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Arizona Telescope's Wide Angle Images Rival Hubble's

Arizona Telescope's Wide Angle Images Rival Hubble's

Lasers that clear up atmospheric fuzz promise bright future for telescopes on the ground.

Wednesday, August 4, 2010 - 13:45

Devin Powell, Contributor

WASHINGTON (ISNS) -- Look to the night sky above Arizona's Mount Hopkins, and you can faintly make out five beams of green laser light stretching from the peak to the stars above. 

These newly-installed lasers help to enhance the sight of the aging MMT telescope, giving it capabilities that rival those of the Hubble Space Telescope and a new seat among the largest telescopes in the world.

The MMT Telescope can now see a wider area of sky than Hubble's near-infrared camera in just as much detail and detect shades of infrared invisible to Hubble. Thanks to its superior size, the MMT can also potentially detect fainter objects farther away.  

"We've opened up a unique capability that isn't out there right now," said Michael Hart of the University of Arizona in Tucson. "And we've given new life to an old facility."

When installed in 2000, MMT's 6.5-meter (21-foot) mirror was the largest single telescope mirror in the continental United States. Astronomers have used it to confirm the presence of water on the moon and to discover new black holes, galaxies, and planets outside of our solar system. 

Today, the telescope is on the small side of the world's biggest telescopes, many of which use mirrors more than 10 meters (33 feet) in diameter. Bigger mirrors collect more light, allowing astronomers to see fainter objects and to take faster snapshots of bright objects. 

But even with large mirrors, ground-based telescopes are hampered by the Earth's atmosphere, which blurs light and smears images. That's why space telescopes can get away with smaller mirrors -- Hubble's measures only 2.4 meters (8 feet) across. 

Adaptive optics systems, like the new lasers at MMT, help observatories around the world to overcome this shortcoming. They typically use a light from a "guide star" -- a natural star close to the area of interest or a custom-made laser shot into sky -- to measure and correct for the effects of turbulence in the atmosphere. An adaptive optics system at the world's largest telescope, the Large Binocular Telescope on Arizona's Mount Graham, improves image quality by roughly a factor of 80.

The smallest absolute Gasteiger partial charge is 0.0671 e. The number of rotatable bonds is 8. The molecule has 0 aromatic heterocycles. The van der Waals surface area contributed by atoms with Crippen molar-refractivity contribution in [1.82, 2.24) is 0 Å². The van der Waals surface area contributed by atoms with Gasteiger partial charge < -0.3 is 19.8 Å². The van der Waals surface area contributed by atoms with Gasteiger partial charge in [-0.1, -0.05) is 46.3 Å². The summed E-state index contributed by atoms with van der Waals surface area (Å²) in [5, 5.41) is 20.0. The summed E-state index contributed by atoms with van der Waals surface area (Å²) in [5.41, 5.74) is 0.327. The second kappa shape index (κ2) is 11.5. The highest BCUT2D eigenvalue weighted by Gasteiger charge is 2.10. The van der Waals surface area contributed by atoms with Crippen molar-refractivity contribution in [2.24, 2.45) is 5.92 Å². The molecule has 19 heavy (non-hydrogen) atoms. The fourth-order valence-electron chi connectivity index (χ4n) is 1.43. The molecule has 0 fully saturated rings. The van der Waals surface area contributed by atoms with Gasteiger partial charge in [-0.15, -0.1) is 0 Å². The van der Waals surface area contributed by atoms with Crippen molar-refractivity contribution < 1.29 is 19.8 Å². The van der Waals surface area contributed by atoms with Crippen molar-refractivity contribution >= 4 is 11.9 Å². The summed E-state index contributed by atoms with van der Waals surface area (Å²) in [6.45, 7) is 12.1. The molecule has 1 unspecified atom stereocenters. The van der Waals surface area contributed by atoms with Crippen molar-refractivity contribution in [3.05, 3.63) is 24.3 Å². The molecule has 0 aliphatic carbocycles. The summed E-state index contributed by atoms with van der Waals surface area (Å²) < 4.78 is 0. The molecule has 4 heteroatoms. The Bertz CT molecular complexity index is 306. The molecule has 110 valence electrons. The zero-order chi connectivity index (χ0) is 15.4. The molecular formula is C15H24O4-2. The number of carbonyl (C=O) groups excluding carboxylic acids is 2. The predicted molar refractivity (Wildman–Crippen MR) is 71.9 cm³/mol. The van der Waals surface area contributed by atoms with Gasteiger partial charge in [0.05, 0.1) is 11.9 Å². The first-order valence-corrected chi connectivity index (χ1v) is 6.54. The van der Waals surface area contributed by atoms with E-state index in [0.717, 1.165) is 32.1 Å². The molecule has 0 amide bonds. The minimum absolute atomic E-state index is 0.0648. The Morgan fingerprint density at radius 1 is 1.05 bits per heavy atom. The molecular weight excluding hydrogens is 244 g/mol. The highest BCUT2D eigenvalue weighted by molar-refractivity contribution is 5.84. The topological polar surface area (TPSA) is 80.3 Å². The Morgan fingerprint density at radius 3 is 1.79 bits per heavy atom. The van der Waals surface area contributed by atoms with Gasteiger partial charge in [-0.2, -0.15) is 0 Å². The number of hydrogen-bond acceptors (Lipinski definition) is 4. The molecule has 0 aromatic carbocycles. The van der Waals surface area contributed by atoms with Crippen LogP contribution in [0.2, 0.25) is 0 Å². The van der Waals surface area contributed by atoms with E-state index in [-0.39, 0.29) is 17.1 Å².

"Traditional adaptive optics is like looking at the sky through a soda straw," said Claire Max, an astronomer at the Lick Observatory at the University of California, Santa Cruz. "You're only correcting a very small area, but you're correcting it very well." 

By using five laser guide stars instead of one, the MMT team's ground-layer adaptive optics -- the first of its kind -- widened that straw. 

"Ground-layer adaptive optics will get you a more moderate benefit over a larger area of sky," said Chris Shelton, who designs adaptive optics systems at NASA's Jet Propulsion Laboratory in Pasadena, Calif.

MMT's new system boosts its resolution by a factor of only two or three, according to results published Wednesday in the scientific journal Nature. But the improvement is uniform over an area of sky about one-fifteenth the size of a full moon -- two arc minutes, to astronomers.

Max called this uniformity the "holy grail" of adaptive optics.

To achieve this effect, the laser beams -- which are the same color as a green laser pointer -- are arranged in a pentagon and shot 18 miles high into the sky. A sensor records the light that scatters and bounces back from the atmosphere; two more sensors gather light from a natural star. The combined information from these three sensors is used to bend a small secondary mirror four hundred times per second to erase distortions in the light detected by the telescope.  

"This is an important advance for the MMT," said Brent Ellerbroek of the Thirty Meter Telescope project at Mauna Kea Observatory in Hawaii. "They can point this pretty much anywhere they want to in the sky."

Astronomers at the MMT aimed their upgraded telescope at M3, a star cluster about 35,000 light-years from Earth. The wide-angle view captured the entire cluster in one shot, cutting down on the observation time. This speed could help astronomers to quickly identify and catalog stars in clusters.

"We want to use this new system to test arguments about how stars form," said Hart, who also wants to take a closer look at the stars orbiting the black hole at the center of our galaxy. 

Hart, who is working on a similar system for the Large Binocular Telescope, hopes that the technology provides pointers for other teams developing multiple guide star systems for the extremely large telescopes of the future, such as the Thirty Meter Telescope in Hawaii and the Giant Magellan Telescope planned for Chile.

"These new telescopes will cost a billion dollars each," said Hart. "If you're going to spend that much money building a scientific instrument, you need use adaptive optics to get every scrap of science out of it."

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Devin Powell is a freelance science journalist based in Washington, D.C. His stories have appeared in Science, Science News, New Scientist, the Washington Post, Wired and many other outlets, including The Best American Science Writing 2012 anthology.